Paul had clearly chosen the right moment and positioned our meeting in just the right way that the team were eager to talk and, in talking, to take the first steps towards open and constructive dialogue.

But I understood that just as Rome wasn’t built in a day, neither was a trustful team

Paul had told me that he would work with me for a year; success at the end of that time was what would count.

So I focused the group’s engagement and analytical strengths on a series of team building exercises and simulations, whilst deliberately steering away from direct discussion of the underlying conflict.

I needed to build the team’s trust in me and give the group experience of working together constructively before delving deeper

On day two I arrived to find Paul and the team locked in the meeting room in animated discussions. I thought, “Yikes, are they already dealing with their conflicts?”

Instead I found that they wanted me to work with them to develop and facilitate an interactive off-site with them and about forty of their reports.

Now I had their trust, I could push them more

I asked all of them to commit to a one-to-one session to discuss their own personal perspectives on the team dynamics and challenge them to apply what they had learnt in the workshop to their own personal situation.

Following those coaching sessions, the group reconvened and started to discuss how to work better together in the future and how to take advantage of their diverse views and skills.

Rehearsing a tough conversation increases the chances of resolving conflict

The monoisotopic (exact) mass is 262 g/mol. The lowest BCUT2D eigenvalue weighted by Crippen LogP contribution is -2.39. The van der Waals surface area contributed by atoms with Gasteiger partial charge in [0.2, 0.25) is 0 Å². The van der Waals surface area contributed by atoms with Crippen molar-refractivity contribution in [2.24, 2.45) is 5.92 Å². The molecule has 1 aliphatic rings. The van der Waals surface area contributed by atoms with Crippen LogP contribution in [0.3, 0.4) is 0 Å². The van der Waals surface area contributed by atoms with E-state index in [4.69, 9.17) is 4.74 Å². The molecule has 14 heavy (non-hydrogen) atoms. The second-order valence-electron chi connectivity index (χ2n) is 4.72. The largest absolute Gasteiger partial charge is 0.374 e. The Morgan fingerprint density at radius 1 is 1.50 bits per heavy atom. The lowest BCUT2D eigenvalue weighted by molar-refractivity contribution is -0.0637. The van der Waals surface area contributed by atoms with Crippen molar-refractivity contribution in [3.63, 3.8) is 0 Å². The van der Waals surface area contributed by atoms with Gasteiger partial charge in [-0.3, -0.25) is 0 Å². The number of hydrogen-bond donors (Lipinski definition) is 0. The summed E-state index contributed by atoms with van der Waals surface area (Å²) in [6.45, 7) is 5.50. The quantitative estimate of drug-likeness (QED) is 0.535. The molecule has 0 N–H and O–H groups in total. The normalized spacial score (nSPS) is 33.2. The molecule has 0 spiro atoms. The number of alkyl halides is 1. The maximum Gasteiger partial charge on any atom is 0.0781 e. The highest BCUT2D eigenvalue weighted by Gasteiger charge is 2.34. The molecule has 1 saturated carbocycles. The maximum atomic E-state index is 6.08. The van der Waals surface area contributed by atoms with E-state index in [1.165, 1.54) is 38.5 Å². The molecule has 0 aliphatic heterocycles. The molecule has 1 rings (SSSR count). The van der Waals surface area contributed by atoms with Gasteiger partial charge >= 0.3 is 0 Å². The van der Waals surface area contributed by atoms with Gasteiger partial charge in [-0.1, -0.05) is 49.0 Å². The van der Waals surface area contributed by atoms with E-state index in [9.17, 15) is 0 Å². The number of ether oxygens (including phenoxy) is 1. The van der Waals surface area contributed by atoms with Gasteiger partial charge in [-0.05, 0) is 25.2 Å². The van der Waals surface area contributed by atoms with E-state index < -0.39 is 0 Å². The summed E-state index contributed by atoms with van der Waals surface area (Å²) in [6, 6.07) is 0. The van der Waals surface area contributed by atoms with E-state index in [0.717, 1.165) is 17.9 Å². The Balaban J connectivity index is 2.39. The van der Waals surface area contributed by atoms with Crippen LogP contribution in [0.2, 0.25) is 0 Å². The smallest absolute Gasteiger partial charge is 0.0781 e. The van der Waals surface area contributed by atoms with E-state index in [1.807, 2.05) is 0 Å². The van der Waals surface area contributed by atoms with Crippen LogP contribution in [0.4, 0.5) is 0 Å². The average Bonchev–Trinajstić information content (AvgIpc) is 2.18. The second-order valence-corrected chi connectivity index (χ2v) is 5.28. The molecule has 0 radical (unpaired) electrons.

In another round of coaching sessions,  I brought in one of my team, a professional actor and trainer, to rehearse the “difficult conversations” that each team member now knew they would have to have with each other to fully resolve their differences.

By having an actor inhabit the position of their counterparts, they could also replay the original contentious situation.  They quickly learnt that “It’s not just their fault, it’s also mine.”  The rehearsals allowed them to try out many different approaches in a risk-free environment.

At year end, the team spoke positively about each other in their 360º appraisals and about the process they had been through.

Paul’s boss and peers reported that the improved relationships were positively influencing other parts of the organization and so it was easy to get approval to have quarterly follow up coaching sessions to keep up the momentum.

Team coaching is generative and long lasting

Paul’s organisation benefitted from the team’s courage to take a risk, ask for help and to accept responsibility for making improvements.  Due to a series of reorganisations, this team got broken up, but the connections and commitment that had been built up, remained.  They no longer think in silos and they have taken their changed mindsets into multiple parts of the organization.

Contact me to find out how I can help your team.

I would highly recommend journal writing. I joined one of Moyra’s journal safari sessions a couple of weeks ago and have been keeping a daily journal ever since. The main benefits for me is it’s helped me to keep perspective in these times, not to be too hard on myself and be thankful for the things I have achieved.

Justin Ellis

Innovation & Strategy, British retail bank